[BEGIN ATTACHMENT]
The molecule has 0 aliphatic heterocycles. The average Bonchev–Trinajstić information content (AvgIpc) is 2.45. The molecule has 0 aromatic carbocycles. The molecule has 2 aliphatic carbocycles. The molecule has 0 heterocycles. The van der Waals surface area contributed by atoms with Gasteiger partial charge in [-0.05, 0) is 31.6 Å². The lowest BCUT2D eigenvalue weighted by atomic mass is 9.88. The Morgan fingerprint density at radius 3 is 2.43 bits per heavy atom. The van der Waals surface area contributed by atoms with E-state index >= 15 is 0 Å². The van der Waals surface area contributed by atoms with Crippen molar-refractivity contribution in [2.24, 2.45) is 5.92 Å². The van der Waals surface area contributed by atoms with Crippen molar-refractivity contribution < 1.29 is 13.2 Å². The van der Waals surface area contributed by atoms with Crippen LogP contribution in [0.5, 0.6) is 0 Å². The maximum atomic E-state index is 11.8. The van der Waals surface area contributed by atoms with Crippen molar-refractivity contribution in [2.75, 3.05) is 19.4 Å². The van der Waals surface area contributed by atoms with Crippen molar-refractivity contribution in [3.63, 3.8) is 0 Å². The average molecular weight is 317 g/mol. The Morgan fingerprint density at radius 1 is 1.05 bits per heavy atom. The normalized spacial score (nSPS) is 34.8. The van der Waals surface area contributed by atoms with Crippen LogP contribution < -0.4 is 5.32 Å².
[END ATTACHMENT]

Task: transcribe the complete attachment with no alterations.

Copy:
The molecule has 0 aliphatic heterocycles. The average Bonchev–Trinajstić information content (AvgIpc) is 2.45. The molecule has 0 aromatic carbocycles. The molecule has 2 aliphatic carbocycles. The molecule has 0 heterocycles. The van der Waals surface area contributed by atoms with Gasteiger partial charge in [-0.05, 0) is 31.6 Å². The lowest BCUT2D eigenvalue weighted by atomic mass is 9.88. The Morgan fingerprint density at radius 3 is 2.43 bits per heavy atom. The van der Waals surface area contributed by atoms with E-state index >= 15 is 0 Å². The van der Waals surface area contributed by atoms with Crippen molar-refractivity contribution in [2.24, 2.45) is 5.92 Å². The van der Waals surface area contributed by atoms with Crippen molar-refractivity contribution < 1.29 is 13.2 Å². The van der Waals surface area contributed by atoms with Crippen LogP contribution in [0.5, 0.6) is 0 Å². The maximum atomic E-state index is 11.8. The van der Waals surface area contributed by atoms with Crippen molar-refractivity contribution in [2.75, 3.05) is 19.4 Å². The van der Waals surface area contributed by atoms with Crippen molar-refractivity contribution in [3.63, 3.8) is 0 Å². The average molecular weight is 317 g/mol. The Morgan fingerprint density at radius 1 is 1.05 bits per heavy atom. The normalized spacial score (nSPS) is 34.8. The van der Waals surface area contributed by atoms with Crippen LogP contribution < -0.4 is 5.32 Å².